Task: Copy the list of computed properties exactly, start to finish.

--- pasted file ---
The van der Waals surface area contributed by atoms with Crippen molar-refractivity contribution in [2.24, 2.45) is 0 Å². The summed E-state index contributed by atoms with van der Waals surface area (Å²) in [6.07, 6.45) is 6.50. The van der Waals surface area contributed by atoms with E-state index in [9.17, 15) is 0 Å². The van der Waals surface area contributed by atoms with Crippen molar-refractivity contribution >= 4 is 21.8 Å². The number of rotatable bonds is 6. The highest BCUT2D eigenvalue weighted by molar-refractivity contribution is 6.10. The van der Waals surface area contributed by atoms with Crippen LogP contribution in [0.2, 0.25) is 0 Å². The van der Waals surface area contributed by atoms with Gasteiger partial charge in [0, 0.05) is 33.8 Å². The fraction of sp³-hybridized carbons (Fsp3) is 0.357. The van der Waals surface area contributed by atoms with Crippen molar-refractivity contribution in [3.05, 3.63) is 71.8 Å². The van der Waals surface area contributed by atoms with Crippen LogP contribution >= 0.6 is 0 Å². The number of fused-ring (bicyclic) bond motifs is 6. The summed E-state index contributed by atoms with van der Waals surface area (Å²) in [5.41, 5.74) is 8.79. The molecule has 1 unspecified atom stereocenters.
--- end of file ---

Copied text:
The van der Waals surface area contributed by atoms with Crippen molar-refractivity contribution in [2.24, 2.45) is 0 Å². The summed E-state index contributed by atoms with van der Waals surface area (Å²) in [6.07, 6.45) is 6.50. The van der Waals surface area contributed by atoms with E-state index in [9.17, 15) is 0 Å². The van der Waals surface area contributed by atoms with Crippen molar-refractivity contribution >= 4 is 21.8 Å². The number of rotatable bonds is 6. The highest BCUT2D eigenvalue weighted by molar-refractivity contribution is 6.10. The van der Waals surface area contributed by atoms with Crippen LogP contribution in [0.2, 0.25) is 0 Å². The van der Waals surface area contributed by atoms with Gasteiger partial charge in [0, 0.05) is 33.8 Å². The fraction of sp³-hybridized carbons (Fsp3) is 0.357. The van der Waals surface area contributed by atoms with Crippen molar-refractivity contribution in [3.05, 3.63) is 71.8 Å². The van der Waals surface area contributed by atoms with Crippen LogP contribution >= 0.6 is 0 Å². The number of fused-ring (bicyclic) bond motifs is 6. The summed E-state index contributed by atoms with van der Waals surface area (Å²) in [5.41, 5.74) is 8.79. The molecule has 1 unspecified atom stereocenters.